Cowboy Bebop: 10/10
Cowboy Bebop: Knockin' On Heaven's Door: 7/10
These are both perfectly related so the VA in this film come from the series. I always thought Knockin' On Heaven's Door had better Animation/Art than Cowboy Bebop did, but I'd have to say that Hollywood studios seems to make hit T.V. series into movies which are usually, well, not topping the series and other people think the series are much better than the movie(s) they're making off of it. "I think it's time to blow this thing and get everyone and stuff together. O.K., three, two, one, let's jam!" The opening theme song "Tank" on Cowboy Bebop is considered to be the most awesome anime openings to ever hit the history of anime and I was wondering why it wasn't featured in the movie at some point. Knockin' On Heaven's Door had a lot of country music rather than jazz (at least from what I remember) and I was like... "Eh, they should've stayed on the jazz style." Although, the voice actors for both series are top-notch. Steven Blum was as good as Koichi Yomada, who played Spike making him look like a stubborn cowboy. Jet's VA sounded grumpy. Faye's VA sounded sexy. And Ed's VA fitted her perfectly with the sound of a "YAO!" and stuff like that.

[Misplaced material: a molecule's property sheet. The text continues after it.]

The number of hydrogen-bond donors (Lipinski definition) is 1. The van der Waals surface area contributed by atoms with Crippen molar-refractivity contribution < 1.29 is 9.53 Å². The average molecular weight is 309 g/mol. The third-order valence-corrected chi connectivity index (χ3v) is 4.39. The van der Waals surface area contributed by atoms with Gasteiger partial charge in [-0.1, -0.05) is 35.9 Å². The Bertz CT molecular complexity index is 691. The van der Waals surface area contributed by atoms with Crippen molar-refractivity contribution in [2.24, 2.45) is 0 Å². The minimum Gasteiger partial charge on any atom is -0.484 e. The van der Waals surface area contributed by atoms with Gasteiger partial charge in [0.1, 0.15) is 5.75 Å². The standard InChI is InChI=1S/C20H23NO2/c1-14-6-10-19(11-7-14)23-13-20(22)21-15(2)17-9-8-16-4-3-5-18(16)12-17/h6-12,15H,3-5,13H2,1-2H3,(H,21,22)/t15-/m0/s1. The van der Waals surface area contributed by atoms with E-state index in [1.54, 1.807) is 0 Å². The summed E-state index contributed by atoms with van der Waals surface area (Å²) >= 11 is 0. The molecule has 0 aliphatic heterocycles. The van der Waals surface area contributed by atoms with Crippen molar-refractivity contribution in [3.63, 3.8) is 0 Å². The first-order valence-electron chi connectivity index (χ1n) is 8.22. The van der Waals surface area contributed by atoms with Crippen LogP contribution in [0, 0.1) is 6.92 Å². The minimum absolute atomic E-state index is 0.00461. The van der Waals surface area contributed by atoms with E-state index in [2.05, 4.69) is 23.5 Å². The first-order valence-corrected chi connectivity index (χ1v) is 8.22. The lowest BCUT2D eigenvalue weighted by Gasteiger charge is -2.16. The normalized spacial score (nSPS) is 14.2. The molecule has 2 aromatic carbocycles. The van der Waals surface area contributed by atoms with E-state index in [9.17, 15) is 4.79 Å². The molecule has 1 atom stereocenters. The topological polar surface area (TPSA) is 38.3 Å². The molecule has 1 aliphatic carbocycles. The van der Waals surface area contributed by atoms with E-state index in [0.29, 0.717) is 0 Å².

Cowboy Bebop: 10/10
Cowboy Bebop: The Movie: 7/10
Like I said above, I explained how the characters were compared to the series in compact with the movie and how their personalities were. Although I think Cowboy Bebop had better supporting characters than the movie does, although Electra was a good one.
Cowboy Bebop: The Movie, well, can't really say, I thought adding an apparent BF for Spike is kind of irritating, although not too much since if they were lovers, she would make the perfect girlfriend. And I was wondering why nobody mentioned Vicious in the movie. Vincent is a new villain for Spike and Spike, apparently got affected from his nanotechnology didn't seem to show his feelings for him as he did with Vicious because every time he confronts him, something bad happens.
Cowboy Bebop: 10/10
Cowboy Bebop: The Movie: 6/10